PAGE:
Had I the Heavens' embroidered cloths,
Enwrought with golden and silver light,
The blue and the dim and the dark cloths
Of night and light and the half-light,
I would spread the cloths under your feet:
But I, being poor, have only my dreams;
I have spread my dreams under your feet;
Tread softly because you tread on my dreams.




And I love these two poems by Robert Frost



Nothing Gold Can Stay

Nature's first green is gold,
Her hardest hue to hold.
Her early leaf's a flower;
But only so an hour.
Then leaf subsides to leaf.
So Eden sank to grief,
So dawn goes down to day.
Nothing gold can stay.

The Road Not Taken

Two roads diverged in a yellow wood,
And sorry I could not travel both
And be one traveler, long I stood
And looked down one as far as I could
To where it bent in the undergrowth;

Then took the other, as just as fair,
And having perhaps the better claim,
Because it was grassy and wanted wear;
Though as for that the passing there
Had worn them really about the same,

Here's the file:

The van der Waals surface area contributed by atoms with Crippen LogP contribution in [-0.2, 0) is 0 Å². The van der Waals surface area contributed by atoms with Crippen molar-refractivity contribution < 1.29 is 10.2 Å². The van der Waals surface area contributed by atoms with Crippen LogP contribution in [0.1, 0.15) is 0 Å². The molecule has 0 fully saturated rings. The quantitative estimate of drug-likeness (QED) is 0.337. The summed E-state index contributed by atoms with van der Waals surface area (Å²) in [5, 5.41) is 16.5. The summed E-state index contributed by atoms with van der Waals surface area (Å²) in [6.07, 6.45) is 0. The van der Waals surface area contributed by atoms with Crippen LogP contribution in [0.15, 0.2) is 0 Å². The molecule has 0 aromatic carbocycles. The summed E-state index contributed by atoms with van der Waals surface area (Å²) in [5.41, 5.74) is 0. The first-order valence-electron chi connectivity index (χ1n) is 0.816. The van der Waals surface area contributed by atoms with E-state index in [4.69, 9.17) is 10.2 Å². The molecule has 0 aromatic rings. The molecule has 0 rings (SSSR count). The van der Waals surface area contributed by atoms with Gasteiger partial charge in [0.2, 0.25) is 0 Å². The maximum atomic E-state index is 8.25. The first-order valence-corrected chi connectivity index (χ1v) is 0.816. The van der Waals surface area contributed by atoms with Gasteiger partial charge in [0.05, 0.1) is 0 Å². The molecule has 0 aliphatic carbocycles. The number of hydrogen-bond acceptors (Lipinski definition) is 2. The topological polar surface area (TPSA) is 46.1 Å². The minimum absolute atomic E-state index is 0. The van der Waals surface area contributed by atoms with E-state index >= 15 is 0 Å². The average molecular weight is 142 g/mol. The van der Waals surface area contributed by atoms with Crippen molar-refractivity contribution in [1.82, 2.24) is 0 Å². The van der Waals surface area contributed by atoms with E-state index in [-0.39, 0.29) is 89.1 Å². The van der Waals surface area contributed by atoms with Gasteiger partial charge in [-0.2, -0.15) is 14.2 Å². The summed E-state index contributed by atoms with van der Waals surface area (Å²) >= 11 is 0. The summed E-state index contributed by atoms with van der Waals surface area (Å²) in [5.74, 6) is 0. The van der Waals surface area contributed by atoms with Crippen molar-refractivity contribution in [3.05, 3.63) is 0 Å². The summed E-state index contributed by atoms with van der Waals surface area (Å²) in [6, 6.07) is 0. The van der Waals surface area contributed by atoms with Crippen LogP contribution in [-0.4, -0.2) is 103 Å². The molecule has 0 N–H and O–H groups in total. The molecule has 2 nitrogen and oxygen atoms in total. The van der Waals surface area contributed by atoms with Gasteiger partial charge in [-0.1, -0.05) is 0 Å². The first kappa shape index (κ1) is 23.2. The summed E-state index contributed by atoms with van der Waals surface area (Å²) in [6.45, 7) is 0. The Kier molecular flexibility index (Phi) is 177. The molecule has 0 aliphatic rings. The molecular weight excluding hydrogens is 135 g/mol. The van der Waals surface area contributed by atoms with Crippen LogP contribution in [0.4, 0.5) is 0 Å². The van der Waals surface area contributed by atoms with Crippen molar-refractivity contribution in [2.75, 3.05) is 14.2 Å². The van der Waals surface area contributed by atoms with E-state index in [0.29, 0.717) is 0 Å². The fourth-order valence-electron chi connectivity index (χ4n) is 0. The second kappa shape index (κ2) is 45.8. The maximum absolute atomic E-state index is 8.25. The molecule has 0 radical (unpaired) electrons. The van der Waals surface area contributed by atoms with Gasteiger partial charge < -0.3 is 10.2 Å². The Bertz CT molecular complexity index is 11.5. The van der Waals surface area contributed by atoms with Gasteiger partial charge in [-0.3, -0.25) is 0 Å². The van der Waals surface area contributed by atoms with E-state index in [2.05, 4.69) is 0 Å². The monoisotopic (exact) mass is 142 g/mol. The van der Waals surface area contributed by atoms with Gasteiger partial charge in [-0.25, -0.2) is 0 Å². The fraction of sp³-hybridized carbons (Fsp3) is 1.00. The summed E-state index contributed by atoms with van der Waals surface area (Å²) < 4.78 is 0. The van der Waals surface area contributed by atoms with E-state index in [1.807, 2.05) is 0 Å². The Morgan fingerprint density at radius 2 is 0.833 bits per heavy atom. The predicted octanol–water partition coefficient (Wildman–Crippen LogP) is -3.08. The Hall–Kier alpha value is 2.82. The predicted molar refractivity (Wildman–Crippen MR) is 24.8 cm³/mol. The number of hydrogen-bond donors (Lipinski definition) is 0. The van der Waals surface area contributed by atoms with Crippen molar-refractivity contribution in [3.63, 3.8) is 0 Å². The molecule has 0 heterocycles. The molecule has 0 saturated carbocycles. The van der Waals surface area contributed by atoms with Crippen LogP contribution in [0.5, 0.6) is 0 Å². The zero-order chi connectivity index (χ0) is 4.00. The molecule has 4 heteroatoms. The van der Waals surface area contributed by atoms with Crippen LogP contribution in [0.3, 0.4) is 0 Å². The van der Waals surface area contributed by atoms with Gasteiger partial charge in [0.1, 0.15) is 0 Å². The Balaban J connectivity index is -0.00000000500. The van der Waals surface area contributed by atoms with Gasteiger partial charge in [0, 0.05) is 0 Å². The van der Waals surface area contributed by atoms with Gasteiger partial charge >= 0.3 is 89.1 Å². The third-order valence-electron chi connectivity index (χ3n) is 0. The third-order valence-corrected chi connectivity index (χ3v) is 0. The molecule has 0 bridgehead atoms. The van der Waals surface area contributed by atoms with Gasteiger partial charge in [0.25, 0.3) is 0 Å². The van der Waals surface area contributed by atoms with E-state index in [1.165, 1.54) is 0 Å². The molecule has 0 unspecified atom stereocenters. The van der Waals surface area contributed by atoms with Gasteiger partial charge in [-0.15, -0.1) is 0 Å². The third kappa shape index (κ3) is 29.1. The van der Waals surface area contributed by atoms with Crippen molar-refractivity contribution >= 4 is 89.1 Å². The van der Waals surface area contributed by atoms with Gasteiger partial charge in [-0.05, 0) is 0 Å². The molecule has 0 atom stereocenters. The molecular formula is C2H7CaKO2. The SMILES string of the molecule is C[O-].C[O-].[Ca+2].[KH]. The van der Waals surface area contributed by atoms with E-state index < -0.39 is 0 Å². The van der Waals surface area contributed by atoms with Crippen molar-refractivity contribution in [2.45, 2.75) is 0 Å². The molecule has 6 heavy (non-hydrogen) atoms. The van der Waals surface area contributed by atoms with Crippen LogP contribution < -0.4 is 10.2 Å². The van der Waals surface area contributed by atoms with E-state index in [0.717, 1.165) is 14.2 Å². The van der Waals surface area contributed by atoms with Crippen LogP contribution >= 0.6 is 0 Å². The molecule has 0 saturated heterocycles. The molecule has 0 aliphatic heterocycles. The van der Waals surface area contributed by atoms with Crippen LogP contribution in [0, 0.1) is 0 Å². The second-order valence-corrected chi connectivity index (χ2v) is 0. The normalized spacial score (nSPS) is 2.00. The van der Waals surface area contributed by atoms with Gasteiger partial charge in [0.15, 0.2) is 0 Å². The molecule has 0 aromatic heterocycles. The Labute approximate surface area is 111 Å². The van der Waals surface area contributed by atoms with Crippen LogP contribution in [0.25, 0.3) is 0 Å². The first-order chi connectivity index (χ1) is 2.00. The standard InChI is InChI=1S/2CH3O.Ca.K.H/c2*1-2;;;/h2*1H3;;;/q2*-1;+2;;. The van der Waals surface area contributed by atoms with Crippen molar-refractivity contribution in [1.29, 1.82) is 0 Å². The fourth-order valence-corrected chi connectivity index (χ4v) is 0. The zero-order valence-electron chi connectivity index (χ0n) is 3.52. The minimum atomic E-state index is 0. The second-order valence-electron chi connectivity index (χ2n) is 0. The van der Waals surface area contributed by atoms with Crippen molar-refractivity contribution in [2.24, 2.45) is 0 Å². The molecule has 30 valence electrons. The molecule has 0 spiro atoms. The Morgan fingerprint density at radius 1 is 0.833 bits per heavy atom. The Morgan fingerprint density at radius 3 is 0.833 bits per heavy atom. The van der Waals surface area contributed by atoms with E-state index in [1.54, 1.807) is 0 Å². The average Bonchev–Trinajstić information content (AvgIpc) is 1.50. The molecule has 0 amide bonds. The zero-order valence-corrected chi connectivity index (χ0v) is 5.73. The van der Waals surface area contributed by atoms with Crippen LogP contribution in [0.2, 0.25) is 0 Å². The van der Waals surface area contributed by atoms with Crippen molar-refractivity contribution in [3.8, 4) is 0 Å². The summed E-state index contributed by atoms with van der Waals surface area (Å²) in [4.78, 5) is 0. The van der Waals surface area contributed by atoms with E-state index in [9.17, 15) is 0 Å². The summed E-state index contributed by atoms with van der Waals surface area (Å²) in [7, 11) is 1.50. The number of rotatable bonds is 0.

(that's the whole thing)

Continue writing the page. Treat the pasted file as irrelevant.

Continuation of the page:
And both that morning equally lay
In leaves no step had trodden black.
Oh, I kept the first for another day!
Yet knowing how way leads on to way,
I doubted if I should ever come back.

I shall be telling this with a sigh
Somewhere ages and ages hence:
Two roads diverged in a wood, and I--
I took the one less traveled by,
And that has made all the difference.
 

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I also love He Wishes For The Cloths of Heaven by Yeats. Good old classics.

Tyger Tyger. by William Blake

Tyger, Tyger, burning bright
In the forests of the night,
What immortal hand or eye
Could frame thy fearful symmetry?

In what distant deeps or skies
Burnt the fire of thine eyes?
On what wings dare he aspire?
What the hand dare seize the fire?

And what shoulder, & what art,
Could twist the sinews of thy heart?
And when thy heart began to beat,
What dread hand? & what dread feet?

What the hammer? what the chain?
In what furnace was thy brain?
What the anvil? what dread grasp
Dare its deadly terrors clasp?

When the stars threw down their spears
And water'd heaven with their tears,
Did he smile his work to see?
Did he who made the Lamb make thee?

Tyger, Tyger, burning bright
In the forests of the night,
What immortal hand or eye
Dare frame thy fearful symmetry?